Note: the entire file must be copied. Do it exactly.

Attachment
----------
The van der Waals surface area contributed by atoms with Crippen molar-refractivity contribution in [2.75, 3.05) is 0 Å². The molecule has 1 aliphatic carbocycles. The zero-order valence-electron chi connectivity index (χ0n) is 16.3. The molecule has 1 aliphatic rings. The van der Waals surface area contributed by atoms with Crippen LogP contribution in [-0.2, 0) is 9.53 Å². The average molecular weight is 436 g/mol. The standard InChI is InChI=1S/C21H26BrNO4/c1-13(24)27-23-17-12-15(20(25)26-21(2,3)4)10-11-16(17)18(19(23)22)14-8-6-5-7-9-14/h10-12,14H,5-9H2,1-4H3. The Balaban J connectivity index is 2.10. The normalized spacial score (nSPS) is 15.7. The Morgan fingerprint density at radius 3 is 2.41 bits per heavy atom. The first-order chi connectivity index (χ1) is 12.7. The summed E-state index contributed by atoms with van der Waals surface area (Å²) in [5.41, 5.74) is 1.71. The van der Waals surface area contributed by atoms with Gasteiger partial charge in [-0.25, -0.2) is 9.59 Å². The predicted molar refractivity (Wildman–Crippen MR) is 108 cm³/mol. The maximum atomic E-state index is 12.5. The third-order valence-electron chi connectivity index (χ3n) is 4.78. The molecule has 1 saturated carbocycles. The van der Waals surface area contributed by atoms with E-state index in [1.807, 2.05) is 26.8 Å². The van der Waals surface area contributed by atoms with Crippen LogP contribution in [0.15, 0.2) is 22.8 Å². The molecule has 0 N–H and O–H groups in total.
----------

The van der Waals surface area contributed by atoms with Crippen molar-refractivity contribution in [2.75, 3.05) is 0 Å². The molecule has 1 aliphatic carbocycles. The zero-order valence-electron chi connectivity index (χ0n) is 16.3. The molecule has 1 aliphatic rings. The van der Waals surface area contributed by atoms with Crippen LogP contribution in [-0.2, 0) is 9.53 Å². The average molecular weight is 436 g/mol. The standard InChI is InChI=1S/C21H26BrNO4/c1-13(24)27-23-17-12-15(20(25)26-21(2,3)4)10-11-16(17)18(19(23)22)14-8-6-5-7-9-14/h10-12,14H,5-9H2,1-4H3. The Balaban J connectivity index is 2.10. The normalized spacial score (nSPS) is 15.7. The Morgan fingerprint density at radius 3 is 2.41 bits per heavy atom. The first-order chi connectivity index (χ1) is 12.7. The summed E-state index contributed by atoms with van der Waals surface area (Å²) in [5.41, 5.74) is 1.71. The van der Waals surface area contributed by atoms with Gasteiger partial charge in [-0.25, -0.2) is 9.59 Å². The predicted molar refractivity (Wildman–Crippen MR) is 108 cm³/mol. The maximum atomic E-state index is 12.5. The third-order valence-electron chi connectivity index (χ3n) is 4.78. The molecule has 1 saturated carbocycles. The van der Waals surface area contributed by atoms with E-state index in [1.807, 2.05) is 26.8 Å². The van der Waals surface area contributed by atoms with Crippen LogP contribution in [0.15, 0.2) is 22.8 Å². The molecule has 0 N–H and O–H groups in total.